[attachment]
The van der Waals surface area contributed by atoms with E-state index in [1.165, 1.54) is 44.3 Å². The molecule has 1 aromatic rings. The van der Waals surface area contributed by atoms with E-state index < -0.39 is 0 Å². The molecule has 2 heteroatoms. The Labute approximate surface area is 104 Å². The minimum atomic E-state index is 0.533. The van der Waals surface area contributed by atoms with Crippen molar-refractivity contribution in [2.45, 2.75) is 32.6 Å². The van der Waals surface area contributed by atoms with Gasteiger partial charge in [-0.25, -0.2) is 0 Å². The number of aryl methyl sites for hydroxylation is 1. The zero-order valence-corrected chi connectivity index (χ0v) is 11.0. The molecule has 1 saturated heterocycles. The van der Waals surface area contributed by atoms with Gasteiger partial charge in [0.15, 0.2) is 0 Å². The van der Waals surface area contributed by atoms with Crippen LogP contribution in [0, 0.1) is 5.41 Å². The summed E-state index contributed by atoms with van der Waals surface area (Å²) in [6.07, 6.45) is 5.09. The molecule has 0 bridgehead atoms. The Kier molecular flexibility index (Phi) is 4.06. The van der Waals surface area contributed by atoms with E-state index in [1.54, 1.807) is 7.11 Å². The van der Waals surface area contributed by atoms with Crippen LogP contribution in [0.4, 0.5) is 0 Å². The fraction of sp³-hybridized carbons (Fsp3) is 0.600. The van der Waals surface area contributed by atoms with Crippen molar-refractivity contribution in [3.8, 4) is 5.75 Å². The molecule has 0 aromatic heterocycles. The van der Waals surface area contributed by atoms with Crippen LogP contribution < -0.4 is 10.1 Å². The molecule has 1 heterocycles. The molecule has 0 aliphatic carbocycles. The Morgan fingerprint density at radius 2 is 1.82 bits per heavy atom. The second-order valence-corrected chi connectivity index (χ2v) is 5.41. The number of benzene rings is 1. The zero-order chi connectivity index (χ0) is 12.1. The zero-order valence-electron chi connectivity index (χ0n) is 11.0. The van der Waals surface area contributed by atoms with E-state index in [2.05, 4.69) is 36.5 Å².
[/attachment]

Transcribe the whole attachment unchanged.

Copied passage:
The van der Waals surface area contributed by atoms with E-state index in [1.165, 1.54) is 44.3 Å². The molecule has 1 aromatic rings. The van der Waals surface area contributed by atoms with E-state index < -0.39 is 0 Å². The molecule has 2 heteroatoms. The Labute approximate surface area is 104 Å². The minimum atomic E-state index is 0.533. The van der Waals surface area contributed by atoms with Crippen molar-refractivity contribution in [2.45, 2.75) is 32.6 Å². The van der Waals surface area contributed by atoms with Gasteiger partial charge in [-0.25, -0.2) is 0 Å². The number of aryl methyl sites for hydroxylation is 1. The zero-order valence-corrected chi connectivity index (χ0v) is 11.0. The molecule has 1 saturated heterocycles. The van der Waals surface area contributed by atoms with Gasteiger partial charge in [0.15, 0.2) is 0 Å². The van der Waals surface area contributed by atoms with Crippen LogP contribution in [0, 0.1) is 5.41 Å². The summed E-state index contributed by atoms with van der Waals surface area (Å²) in [6.07, 6.45) is 5.09. The molecule has 0 bridgehead atoms. The Kier molecular flexibility index (Phi) is 4.06. The van der Waals surface area contributed by atoms with E-state index in [1.54, 1.807) is 7.11 Å². The van der Waals surface area contributed by atoms with Crippen LogP contribution in [0.4, 0.5) is 0 Å². The fraction of sp³-hybridized carbons (Fsp3) is 0.600. The van der Waals surface area contributed by atoms with Crippen molar-refractivity contribution in [3.8, 4) is 5.75 Å². The molecule has 0 aromatic heterocycles. The van der Waals surface area contributed by atoms with Crippen LogP contribution < -0.4 is 10.1 Å². The molecule has 1 heterocycles. The molecule has 0 aliphatic carbocycles. The Morgan fingerprint density at radius 2 is 1.82 bits per heavy atom. The second-order valence-corrected chi connectivity index (χ2v) is 5.41. The number of benzene rings is 1. The zero-order chi connectivity index (χ0) is 12.1. The zero-order valence-electron chi connectivity index (χ0n) is 11.0. The van der Waals surface area contributed by atoms with E-state index in [2.05, 4.69) is 36.5 Å².